Cryptocurrencies again come under the scrutiny of politicians from G7 countries. Finance ministers and central bankers want to regulate this market.
The G7 countries deal with digital currencies
As the U.S. Treasury Department has just announced, G7 finance ministers and central bank governors – the United States, Canada, France, Germany, Italy, Japan and the United Kingdom to be precise – have expressed their strong support for the need to regulate the cryptocurrency market and other digital assets. Initial decisions on this matter were made during the 12th G7 summit.
As reported in the news, politicians “They also discussed the current responses to the changing landscape of crypto and other digital assets, and the work of national authorities to prevent them from being misused for malicious purposes and illegal activities. There is strong support in the G7 for the need to regulate digital currencies.
It turns out, however, that politicians are primarily interested in digital currencies linked to physical assets and fiat currencies – stablecoins.
Regulators want to regulate the stablecoin market first. At a meeting in October, the G7 even released a draft report that stated that digital assets that are linked to fiat currencies need to be carefully scrutinized and regulated:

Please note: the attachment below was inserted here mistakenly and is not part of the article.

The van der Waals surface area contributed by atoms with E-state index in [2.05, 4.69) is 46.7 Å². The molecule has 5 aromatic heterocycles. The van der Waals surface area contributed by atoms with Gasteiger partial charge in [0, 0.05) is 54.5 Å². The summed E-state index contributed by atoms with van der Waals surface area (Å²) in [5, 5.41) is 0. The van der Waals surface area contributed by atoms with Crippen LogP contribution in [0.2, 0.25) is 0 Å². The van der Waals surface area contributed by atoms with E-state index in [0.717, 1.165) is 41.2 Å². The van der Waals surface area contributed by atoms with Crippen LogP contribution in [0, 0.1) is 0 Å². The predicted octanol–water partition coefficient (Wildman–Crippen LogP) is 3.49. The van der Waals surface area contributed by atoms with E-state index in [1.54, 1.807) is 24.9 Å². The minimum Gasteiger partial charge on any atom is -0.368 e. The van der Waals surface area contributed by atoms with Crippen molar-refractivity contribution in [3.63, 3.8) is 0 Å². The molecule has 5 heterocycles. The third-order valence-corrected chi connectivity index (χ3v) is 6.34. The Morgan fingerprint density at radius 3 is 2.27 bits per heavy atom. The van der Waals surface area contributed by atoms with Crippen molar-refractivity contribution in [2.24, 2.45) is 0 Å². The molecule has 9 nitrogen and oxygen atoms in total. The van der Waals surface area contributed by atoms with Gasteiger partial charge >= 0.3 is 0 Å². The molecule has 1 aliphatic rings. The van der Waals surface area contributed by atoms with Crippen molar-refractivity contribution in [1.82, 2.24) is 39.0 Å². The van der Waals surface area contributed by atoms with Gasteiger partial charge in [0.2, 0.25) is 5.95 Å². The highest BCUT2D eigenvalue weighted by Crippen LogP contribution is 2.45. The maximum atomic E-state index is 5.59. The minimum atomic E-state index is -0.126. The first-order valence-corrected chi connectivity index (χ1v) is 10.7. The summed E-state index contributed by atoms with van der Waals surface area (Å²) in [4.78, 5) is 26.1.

“The G7 believes that no stablecoin project should begin until legal, regulatory and supervisory challenges and risks are properly addressed. Addressing such risks does not necessarily guarantee regulatory approval of the stablecoin agreement. ‘
This is probably a reaction to Facebook’s preparations for the Diem issue. The digital currency of the social networking site is expected to appear on the market at the beginning of 2021. We heard about it for the first time in summer 2019, but then the company’s ideas aroused great opposition from officials around the world. They recognized that Facebook’s digital currency is a threat to fiat currencies.
The same report also notes the potential of cryptocurrencies to offer consumers better financial services and the fact that they allow 1.7 billion people worldwide to access funds transfer despite the fact that they do not have a bank account.